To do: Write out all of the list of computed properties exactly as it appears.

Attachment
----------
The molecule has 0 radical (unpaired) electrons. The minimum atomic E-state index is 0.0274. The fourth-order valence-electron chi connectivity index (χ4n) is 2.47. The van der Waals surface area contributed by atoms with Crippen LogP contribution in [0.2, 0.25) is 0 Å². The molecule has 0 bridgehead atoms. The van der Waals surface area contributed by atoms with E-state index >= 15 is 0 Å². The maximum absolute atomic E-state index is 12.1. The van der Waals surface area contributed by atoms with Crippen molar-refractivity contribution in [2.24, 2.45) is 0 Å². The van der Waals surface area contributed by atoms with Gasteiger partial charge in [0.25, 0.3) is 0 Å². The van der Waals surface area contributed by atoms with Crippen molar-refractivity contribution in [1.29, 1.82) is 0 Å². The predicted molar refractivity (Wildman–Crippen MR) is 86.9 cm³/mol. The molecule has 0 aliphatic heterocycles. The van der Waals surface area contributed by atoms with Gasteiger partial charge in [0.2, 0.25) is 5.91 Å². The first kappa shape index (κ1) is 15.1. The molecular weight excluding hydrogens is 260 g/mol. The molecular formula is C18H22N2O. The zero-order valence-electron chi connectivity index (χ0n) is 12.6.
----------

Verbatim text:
The molecule has 0 radical (unpaired) electrons. The minimum atomic E-state index is 0.0274. The fourth-order valence-electron chi connectivity index (χ4n) is 2.47. The van der Waals surface area contributed by atoms with Crippen LogP contribution in [0.2, 0.25) is 0 Å². The molecule has 0 bridgehead atoms. The van der Waals surface area contributed by atoms with E-state index >= 15 is 0 Å². The maximum absolute atomic E-state index is 12.1. The van der Waals surface area contributed by atoms with Crippen molar-refractivity contribution in [2.24, 2.45) is 0 Å². The van der Waals surface area contributed by atoms with Gasteiger partial charge in [0.25, 0.3) is 0 Å². The van der Waals surface area contributed by atoms with Crippen molar-refractivity contribution in [1.29, 1.82) is 0 Å². The predicted molar refractivity (Wildman–Crippen MR) is 86.9 cm³/mol. The molecule has 0 aliphatic heterocycles. The van der Waals surface area contributed by atoms with Gasteiger partial charge in [0.2, 0.25) is 5.91 Å². The first kappa shape index (κ1) is 15.1. The molecular weight excluding hydrogens is 260 g/mol. The molecular formula is C18H22N2O. The zero-order valence-electron chi connectivity index (χ0n) is 12.6.